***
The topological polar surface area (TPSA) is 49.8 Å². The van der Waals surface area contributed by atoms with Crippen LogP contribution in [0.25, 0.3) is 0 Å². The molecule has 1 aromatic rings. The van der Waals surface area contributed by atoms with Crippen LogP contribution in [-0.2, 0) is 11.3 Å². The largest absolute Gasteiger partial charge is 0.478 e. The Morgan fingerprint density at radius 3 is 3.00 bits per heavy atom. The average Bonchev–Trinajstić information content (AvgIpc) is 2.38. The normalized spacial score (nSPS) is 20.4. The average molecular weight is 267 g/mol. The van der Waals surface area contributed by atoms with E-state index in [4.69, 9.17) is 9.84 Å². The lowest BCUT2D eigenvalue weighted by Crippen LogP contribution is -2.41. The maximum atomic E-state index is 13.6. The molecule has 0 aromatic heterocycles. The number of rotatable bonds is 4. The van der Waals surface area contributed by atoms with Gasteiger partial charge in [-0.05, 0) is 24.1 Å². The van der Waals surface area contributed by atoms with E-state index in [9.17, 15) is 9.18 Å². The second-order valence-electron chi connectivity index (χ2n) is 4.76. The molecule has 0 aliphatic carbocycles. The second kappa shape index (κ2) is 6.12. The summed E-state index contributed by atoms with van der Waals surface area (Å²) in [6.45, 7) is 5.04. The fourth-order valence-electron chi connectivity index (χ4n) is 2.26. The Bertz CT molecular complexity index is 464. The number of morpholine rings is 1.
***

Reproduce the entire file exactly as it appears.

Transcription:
The topological polar surface area (TPSA) is 49.8 Å². The van der Waals surface area contributed by atoms with Crippen LogP contribution in [0.25, 0.3) is 0 Å². The molecule has 1 aromatic rings. The van der Waals surface area contributed by atoms with Crippen LogP contribution in [-0.2, 0) is 11.3 Å². The largest absolute Gasteiger partial charge is 0.478 e. The Morgan fingerprint density at radius 3 is 3.00 bits per heavy atom. The average Bonchev–Trinajstić information content (AvgIpc) is 2.38. The normalized spacial score (nSPS) is 20.4. The average molecular weight is 267 g/mol. The van der Waals surface area contributed by atoms with E-state index in [4.69, 9.17) is 9.84 Å². The lowest BCUT2D eigenvalue weighted by Crippen LogP contribution is -2.41. The maximum atomic E-state index is 13.6. The molecule has 0 aromatic heterocycles. The number of rotatable bonds is 4. The van der Waals surface area contributed by atoms with Gasteiger partial charge in [-0.05, 0) is 24.1 Å². The van der Waals surface area contributed by atoms with E-state index in [9.17, 15) is 9.18 Å². The second-order valence-electron chi connectivity index (χ2n) is 4.76. The molecule has 0 aliphatic carbocycles. The second kappa shape index (κ2) is 6.12. The summed E-state index contributed by atoms with van der Waals surface area (Å²) in [6.45, 7) is 5.04. The fourth-order valence-electron chi connectivity index (χ4n) is 2.26. The Bertz CT molecular complexity index is 464. The number of morpholine rings is 1.